LAS VEGAS—Aftermarket wheel manufacturers, importers and distributors have banded together under the umbrella of the Specialty Equipment Market Association to address industry standards and safety practices.
The group, the SEMA/Wheel Industry Council (WIC), already has held liaison meetings with the Tire Association of North America (TANA) about cooperating on drafting common wheel handling and mounting safety procedures, said Larry Anderson, chairman of the council and president of Wheeltech International Corp., a manufacturers representative in Ontario, Calif.
The council held its first exploratory meetings three years ago, Mr. Anderson said, and since then has revamped its direction, opening membership to distributors, retailers, importers etc. As a result, the council recently grew by 15 members—to 48 total—during the week of the SEMA Show/International Tire Expo in Las Vegas, with notables such as Heafner Tire Group and Sears Tire Group joining.
SEMA/WIC's first action will be to develop recommended minimum wheel testing procedures, incorporating principles from existing specifications by organizations like the Society of Automotive Engineers (SAE), SEMA Foundation Inc. etc., Mr. Anderson said.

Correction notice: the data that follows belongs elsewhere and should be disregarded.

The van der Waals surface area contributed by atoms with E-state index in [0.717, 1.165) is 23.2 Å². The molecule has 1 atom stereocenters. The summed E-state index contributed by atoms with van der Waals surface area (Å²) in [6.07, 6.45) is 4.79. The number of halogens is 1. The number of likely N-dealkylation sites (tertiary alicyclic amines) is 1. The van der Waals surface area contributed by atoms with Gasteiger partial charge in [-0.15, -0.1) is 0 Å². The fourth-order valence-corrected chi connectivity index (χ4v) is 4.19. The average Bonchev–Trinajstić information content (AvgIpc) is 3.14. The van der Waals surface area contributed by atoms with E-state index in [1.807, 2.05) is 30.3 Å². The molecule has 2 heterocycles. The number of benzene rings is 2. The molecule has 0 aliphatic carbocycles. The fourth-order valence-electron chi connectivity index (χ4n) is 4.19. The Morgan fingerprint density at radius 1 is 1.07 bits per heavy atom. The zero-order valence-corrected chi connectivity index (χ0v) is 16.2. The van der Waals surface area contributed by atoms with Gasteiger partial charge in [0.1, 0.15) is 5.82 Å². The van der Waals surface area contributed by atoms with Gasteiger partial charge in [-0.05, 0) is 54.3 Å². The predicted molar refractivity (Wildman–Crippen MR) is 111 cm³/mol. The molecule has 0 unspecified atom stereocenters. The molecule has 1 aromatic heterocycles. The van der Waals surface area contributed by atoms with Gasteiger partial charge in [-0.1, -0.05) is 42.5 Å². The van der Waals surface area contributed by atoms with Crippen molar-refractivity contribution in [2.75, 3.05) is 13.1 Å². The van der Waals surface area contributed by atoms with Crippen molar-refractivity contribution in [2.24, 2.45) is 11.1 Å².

The idea is to establish performance testing standards that the industry will honor, he added. Manufacturers that meet the standard will stamp an identifying mark—most likely an SAE identification—on their wheels.
Since the program is voluntary, Mr. Anderson said, enforcement has to come from distributors, which hopefully will make the ID part of their buying criteria.
During SEMA week, council executives also met with representatives of the Japan Automotive Wheel Association to discuss common goals, said Sheldon Miller, senior vice president of Excalibur Wheel Accessories and chairman-elect of the wheel council.
The second initiative is to create standard shop-floor wheel handling and mounting procedures, Mr. Anderson said. Ultimately, these procedures could be presented in poster form, for display in or near a shop's tire/wheel mounting area, or in letter or pamphlet form to be sent along with each wheel.
The wheel council hopes its meetings with TANA will lead to common mounting procedures that both groups can present as the "industry standard," Mr. Anderson said. TANA already has training certification programs in place covering tire service.
Thus far, the council has not attracted membership from the makers of tire-mounting equipment, he said, but these companies may be targeted later when the time comes to start disseminating the tire/wheel mounting procedures.
In drafting wheel-testing and wheel-mounting procedures, the specter of possible litigation played a role in the council's actions, Messrs. Anderson and Miller said.